In this short article, I wanted to share two approaches to accessing private Git repositories from within Dockerfile, while building Docker images. It can be useful to install dependencies which are hosted in a private Git repo, like Ruby gems, NPM modules, you name it.
Spoiler: there is a “two-in-one” method described in the end, which is actually two methods wrapped in a convenience script. I found it very handy for both building images locally during development and running the build pipeline in a CI environment using the same Dockerfile.
SSH key authentication is a simple and secure way to authenticate access to the Git repository. It is supported by most popular hosting platforms like GitHub and GitLab, and also natively supported by the Git server itself.
This is a simple Dockerfile with instructions to clone one of my private GitHub repositories (a repository of this blog):
FROM alpine RUN apk add --update --no-cache openssh-client git RUN mkdir -p -m 0600 ~/.ssh && ssh-keyscan github.com >> ~/.ssh/known_hosts RUN git clone [email protected]:flexoid/yegor-blog.git
It is based on the
alpine image, where we additionally install
~/.ssh directory is created and
ssh-keyscan command is used to gather SSH public key
of the GitHub server and put it to the
This step is required due to SSH strict host checking mechanism enabled by default, which provides
additional protection against man-in-the-middle attacks. Running
ssh-keyscan during the build is simple,
but to be fair, not the most secure solution. There are a few alternatives, you can read more about it
If we try to run
docker build with this Dockerfile, that’s what we get:
> [4/4] RUN git clone [email protected]:flexoid/yegor-blog.git: #7 0.923 Cloning into 'yegor-blog'... #7 1.619 [email protected]: Permission denied (publickey). #7 1.620 fatal: Could not read from remote repository. #7 1.620 #7 1.620 Please make sure you have the correct access rights #7 1.620 and the repository exists.
Method 1: Passing SSH private key via build argument
By using this method, SSH private key is passed into the Docker building context via build argument .
FROM alpine RUN apk add --update --no-cache openssh-client git RUN mkdir -p -m 0600 ~/.ssh && ssh-keyscan github.com >> ~/.ssh/known_hosts ARG SSH_PRIVATE_KEY RUN eval $(ssh-agent -s) && \ echo "$SSH_PRIVATE_KEY" | tr -d '\r' | ssh-add - > /dev/null && \ git clone [email protected]:flexoid/yegor-blog.git
This method is easy to use from CI pipelines. You only need to configure a secret and
make it available as
SSH_PRIVATE_KEY environment variable
The build command should look like this (omitting irrelevant arguments):
docker build --build-arg SSH_PRIVATE_KEY .
Do not use your personal SSH key, as it usually allows way more access to various repositories than required. Instead prefer configuring dedicated read-only deploy keys for the repository (GitHub , GitLab ).
Method 2: SSH agent forwarding
I find this method the most convenient for local image building and testing. It does not require dealing with build args or env variables. Also raw SSH keys are not passed, therefore the chance of accidental leaking of the private key to the image is minimal.
It requires BuildKit - a new generation container image builder, which is integrated into the Docker from v18.06. More information on BuildKit here , as well as the instruction on how to enable it by default. If you’re using an up-to-date version of Docker Desktop, it should be enabled already.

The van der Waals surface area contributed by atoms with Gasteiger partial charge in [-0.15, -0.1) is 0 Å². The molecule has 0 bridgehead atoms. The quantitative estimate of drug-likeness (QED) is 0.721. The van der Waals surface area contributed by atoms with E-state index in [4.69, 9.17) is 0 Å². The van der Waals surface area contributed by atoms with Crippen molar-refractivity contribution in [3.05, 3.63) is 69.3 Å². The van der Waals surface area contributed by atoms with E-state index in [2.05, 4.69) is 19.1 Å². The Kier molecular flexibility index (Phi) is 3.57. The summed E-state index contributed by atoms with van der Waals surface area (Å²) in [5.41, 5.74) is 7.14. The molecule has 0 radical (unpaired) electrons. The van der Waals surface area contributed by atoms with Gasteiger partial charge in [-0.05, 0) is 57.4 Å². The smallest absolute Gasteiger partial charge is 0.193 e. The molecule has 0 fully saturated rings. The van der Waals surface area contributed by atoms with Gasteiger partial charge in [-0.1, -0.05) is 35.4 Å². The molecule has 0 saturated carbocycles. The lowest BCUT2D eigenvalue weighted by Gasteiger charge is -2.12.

You also need to add your SSH key to the ssh-agent, but if you’re active SSH and Git user - it’s probably done already. If not - there is good GitHub documentation covering this topic.
FROM alpine RUN apk add --update --no-cache openssh-client git RUN mkdir -p -m 0600 ~/.ssh && ssh-keyscan github.com >> ~/.ssh/known_hosts RUN --mount=type=ssh git clone [email protected]:flexoid/yegor-blog.git
--mount=type=ssh part of
RUN command, that’s where the agent forwarding from local machine
into Docker context happens, similar to how the agent can be forwarded when you go to the host via SSH.
Build it with:
docker build --ssh default .
Bonus: convenience script to support both methods
Let’s create a short script
docker/ssh_agent_auth.sh. It checks if ssh-agent is already running
(which means it was forwarded from the host system), otherwise it starts the agent and adds SSH key
from the variable.
ssh-keyscan command is also moved here to simplify Dockerfile a bit.
#!/bin/sh set -e if ssh-add -l; then echo "Using forwarded ssh agent" else eval $(ssh-agent -s) echo "$SSH_PRIVATE_KEY" | tr -d '\r' | ssh-add - > /dev/null fi mkdir -p -m 0600 ~/.ssh ssh-keyscan github.com >> ~/.ssh/known_hosts chmod 644 ~/.ssh/known_hosts
And updated Dockerfile:
FROM alpine RUN apk add --update --no-cache openssh-client git COPY ./docker ./docker ARG SSH_PRIVATE_KEY RUN --mount=type=ssh \ . docker/ssh_agent_auth.sh && \ git clone [email protected]:flexoid/yegor-blog.git
Now the same image can be built with the forwarded SSH agent
docker build --ssh default .
…or passed private key variable
# Don't do this except for testing export SSH_PRIVATE_KEY="$(cat ~/.ssh/id_rsa)" docker build --build-arg SSH_PRIVATE_KEY .
As described methods basically configure SSH access from the Dockerfile, the usage is not limited
to fetching Git repositories. For example, the same approach can be applied to copy files from
a private remote host with
Whichever method you choose, treat your private keys with extreme care.
Never use your private keys to set up CI pipelines. An accidental leak could give access to your private data. Follow the least privilege principle.